Daily Management Review

Canadian Government to be Dragged to Court Over Granting Permission to Genetically Modified Salmon


Canadian Government to be Dragged to Court Over Granting Permission to Genetically Modified Salmon
Alleging that the process of production of genetically modified salmon eggs would risk a “huge live experiment” with the genetic makeup of all wild Atlantic salmon, a number of environmental groups are taking the Canadian government to court in an attempt to halt the process.
Genetically fertilized salmon eggs from Canada have been allowed to be produced by a US firm. The plan is to ship the fertilized eggs to Panama, where they will be grown in the hope that the fish will be given approval for human consumption in the US and Canada.
The genetically modified fish would be kept in special disease- and antibiotic-free conditions and that the genetically modified fish pose no threat to the environment was claimed by AquaBounty Technologies which is based in Massachusetts.
The carbon footprint of the genetically modified salmon fish would be reduced by up to 25 times as the modified fish can grow to the size of wild salmon with 75% less feed, AquaBounty claims.
Despite the assurances, the environmentalists are hell bound to file a suit at Canada’s federal court with the argument that the Canadian government was wrong to approve the production of the eggs in Prince Edward Island and that there is a real risk of mixing between the GM salmon and wild fish.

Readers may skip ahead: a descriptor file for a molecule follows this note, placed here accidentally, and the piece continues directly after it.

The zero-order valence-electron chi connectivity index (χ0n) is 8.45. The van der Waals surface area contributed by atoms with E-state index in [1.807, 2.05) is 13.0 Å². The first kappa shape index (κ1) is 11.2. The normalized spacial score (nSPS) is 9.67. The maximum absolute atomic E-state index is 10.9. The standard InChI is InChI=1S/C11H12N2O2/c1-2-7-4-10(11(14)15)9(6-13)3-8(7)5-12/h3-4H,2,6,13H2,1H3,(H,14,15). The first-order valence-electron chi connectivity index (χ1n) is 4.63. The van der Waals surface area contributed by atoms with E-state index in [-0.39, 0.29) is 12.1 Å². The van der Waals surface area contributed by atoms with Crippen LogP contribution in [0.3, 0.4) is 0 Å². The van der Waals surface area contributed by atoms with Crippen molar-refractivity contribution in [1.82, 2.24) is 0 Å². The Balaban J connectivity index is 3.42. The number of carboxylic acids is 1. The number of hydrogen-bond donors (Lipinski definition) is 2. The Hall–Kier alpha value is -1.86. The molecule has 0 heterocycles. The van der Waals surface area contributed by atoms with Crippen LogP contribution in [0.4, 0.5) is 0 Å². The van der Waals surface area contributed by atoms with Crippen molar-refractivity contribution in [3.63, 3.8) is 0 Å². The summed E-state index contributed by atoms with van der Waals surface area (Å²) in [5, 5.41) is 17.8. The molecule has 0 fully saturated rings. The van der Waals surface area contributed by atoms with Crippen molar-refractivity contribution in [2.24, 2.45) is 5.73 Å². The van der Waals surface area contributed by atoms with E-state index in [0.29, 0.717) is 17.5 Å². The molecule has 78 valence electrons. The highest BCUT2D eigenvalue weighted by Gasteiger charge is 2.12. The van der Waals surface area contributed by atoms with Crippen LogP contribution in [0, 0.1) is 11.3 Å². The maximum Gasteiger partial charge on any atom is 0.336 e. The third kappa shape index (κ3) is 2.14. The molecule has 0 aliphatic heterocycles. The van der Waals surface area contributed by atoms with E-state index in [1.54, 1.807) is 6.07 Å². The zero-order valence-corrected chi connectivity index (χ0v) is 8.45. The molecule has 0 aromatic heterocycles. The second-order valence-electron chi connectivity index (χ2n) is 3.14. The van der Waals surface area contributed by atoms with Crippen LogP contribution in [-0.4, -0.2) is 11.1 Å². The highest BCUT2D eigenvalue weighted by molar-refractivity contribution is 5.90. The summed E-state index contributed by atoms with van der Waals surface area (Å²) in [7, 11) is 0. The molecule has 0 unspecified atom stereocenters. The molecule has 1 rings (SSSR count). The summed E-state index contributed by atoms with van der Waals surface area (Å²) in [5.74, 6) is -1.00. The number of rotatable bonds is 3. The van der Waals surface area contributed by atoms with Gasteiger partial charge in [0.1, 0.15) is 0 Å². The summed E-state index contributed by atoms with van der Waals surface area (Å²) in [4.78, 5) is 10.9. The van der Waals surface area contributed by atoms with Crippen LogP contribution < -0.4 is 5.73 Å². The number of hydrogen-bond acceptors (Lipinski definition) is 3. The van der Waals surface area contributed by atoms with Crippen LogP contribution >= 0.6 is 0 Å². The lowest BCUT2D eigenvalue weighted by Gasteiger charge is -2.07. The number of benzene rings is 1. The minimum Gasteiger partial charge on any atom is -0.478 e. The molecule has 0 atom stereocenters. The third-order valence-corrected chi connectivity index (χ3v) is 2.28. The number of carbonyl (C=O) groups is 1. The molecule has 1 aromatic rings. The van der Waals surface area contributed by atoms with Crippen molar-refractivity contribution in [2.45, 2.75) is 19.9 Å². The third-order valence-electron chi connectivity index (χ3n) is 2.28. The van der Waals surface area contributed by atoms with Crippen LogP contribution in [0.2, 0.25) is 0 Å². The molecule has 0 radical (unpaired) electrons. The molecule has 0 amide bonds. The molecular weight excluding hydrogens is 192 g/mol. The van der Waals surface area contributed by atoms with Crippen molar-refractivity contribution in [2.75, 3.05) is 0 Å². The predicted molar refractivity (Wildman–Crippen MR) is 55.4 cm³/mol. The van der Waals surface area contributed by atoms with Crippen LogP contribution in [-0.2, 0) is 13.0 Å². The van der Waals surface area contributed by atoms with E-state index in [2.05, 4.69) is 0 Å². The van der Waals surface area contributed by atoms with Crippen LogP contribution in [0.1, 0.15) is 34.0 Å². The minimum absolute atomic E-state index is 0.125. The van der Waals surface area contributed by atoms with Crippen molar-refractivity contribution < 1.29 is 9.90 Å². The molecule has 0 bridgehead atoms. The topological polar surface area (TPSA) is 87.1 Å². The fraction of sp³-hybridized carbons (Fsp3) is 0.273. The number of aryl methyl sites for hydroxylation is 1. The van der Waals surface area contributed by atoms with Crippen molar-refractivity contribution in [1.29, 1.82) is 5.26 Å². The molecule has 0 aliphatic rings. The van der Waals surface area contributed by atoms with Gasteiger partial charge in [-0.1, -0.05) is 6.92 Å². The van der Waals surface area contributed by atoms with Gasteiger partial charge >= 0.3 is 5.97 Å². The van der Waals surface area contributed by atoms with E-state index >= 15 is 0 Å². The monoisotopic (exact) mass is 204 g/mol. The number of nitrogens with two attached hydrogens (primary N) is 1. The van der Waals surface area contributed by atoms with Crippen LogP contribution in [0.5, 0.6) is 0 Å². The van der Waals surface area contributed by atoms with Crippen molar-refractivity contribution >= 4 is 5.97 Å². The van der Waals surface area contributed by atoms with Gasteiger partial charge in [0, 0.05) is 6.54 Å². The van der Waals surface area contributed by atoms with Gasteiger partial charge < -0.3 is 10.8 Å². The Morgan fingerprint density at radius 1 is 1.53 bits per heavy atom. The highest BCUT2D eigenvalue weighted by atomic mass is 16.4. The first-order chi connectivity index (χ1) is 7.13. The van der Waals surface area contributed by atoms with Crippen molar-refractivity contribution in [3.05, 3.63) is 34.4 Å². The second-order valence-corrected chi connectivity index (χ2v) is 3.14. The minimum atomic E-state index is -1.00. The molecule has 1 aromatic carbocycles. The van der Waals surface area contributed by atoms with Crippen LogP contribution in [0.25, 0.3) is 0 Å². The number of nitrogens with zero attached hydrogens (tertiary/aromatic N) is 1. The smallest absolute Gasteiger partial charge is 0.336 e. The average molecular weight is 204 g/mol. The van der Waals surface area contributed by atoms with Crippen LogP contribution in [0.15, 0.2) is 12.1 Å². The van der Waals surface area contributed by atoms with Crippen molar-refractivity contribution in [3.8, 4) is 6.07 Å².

“This will potentially be the world’s first genetically modified fish available for human consumption and it’s clear the GM industry wants to get other animal products approved after this,” said Mark Butler, campaigner at the Ecology Action Centre, which is bringing the case alongside the Living Oceans Society.
“We think the measures to avoid mixing with the wild Atlantic salmon are inadequate and once there is genetic contamination the wild salmon is forever changed. It would be a huge live experiment and we wouldn’t know the consequences,” Butler said.
The GM fish could be released from their land-based hatcheries into the ocean due to hurricanes, human error or equipment failure, Butler said. He added that treatment to ensure the GM salmon cannot reproduce is not always effective.
The permission granted by the Canadian government to AquaBounty was far wider than the initial conditions that the company was assessed on and that this step would potentially open the way for other companies to produce GM fish eggs in Canada, alleges the environmentalists’ court case. The environmentalists allege that the Canadian government has breached its own environmental laws by providing AquaBounty the permit.
Since 1995, the US company has been trying to secure permits and approvals for producing and selling GM products. AquaBounty’s chief executive, Ron Stotish, said the court case is “completely without merit”.
A spokeswoman for Environment Canada, the government’s environmental agency, would not comment on the case.
There have been wide spread opposition to GM food in different parts of the world with the Scottish government disallowing GM crops last month and activists in India this week criticized reported plans to produce GM mustard in the country.

(Source:http://indiatoday.indiatoday.in & www.theguardian.com)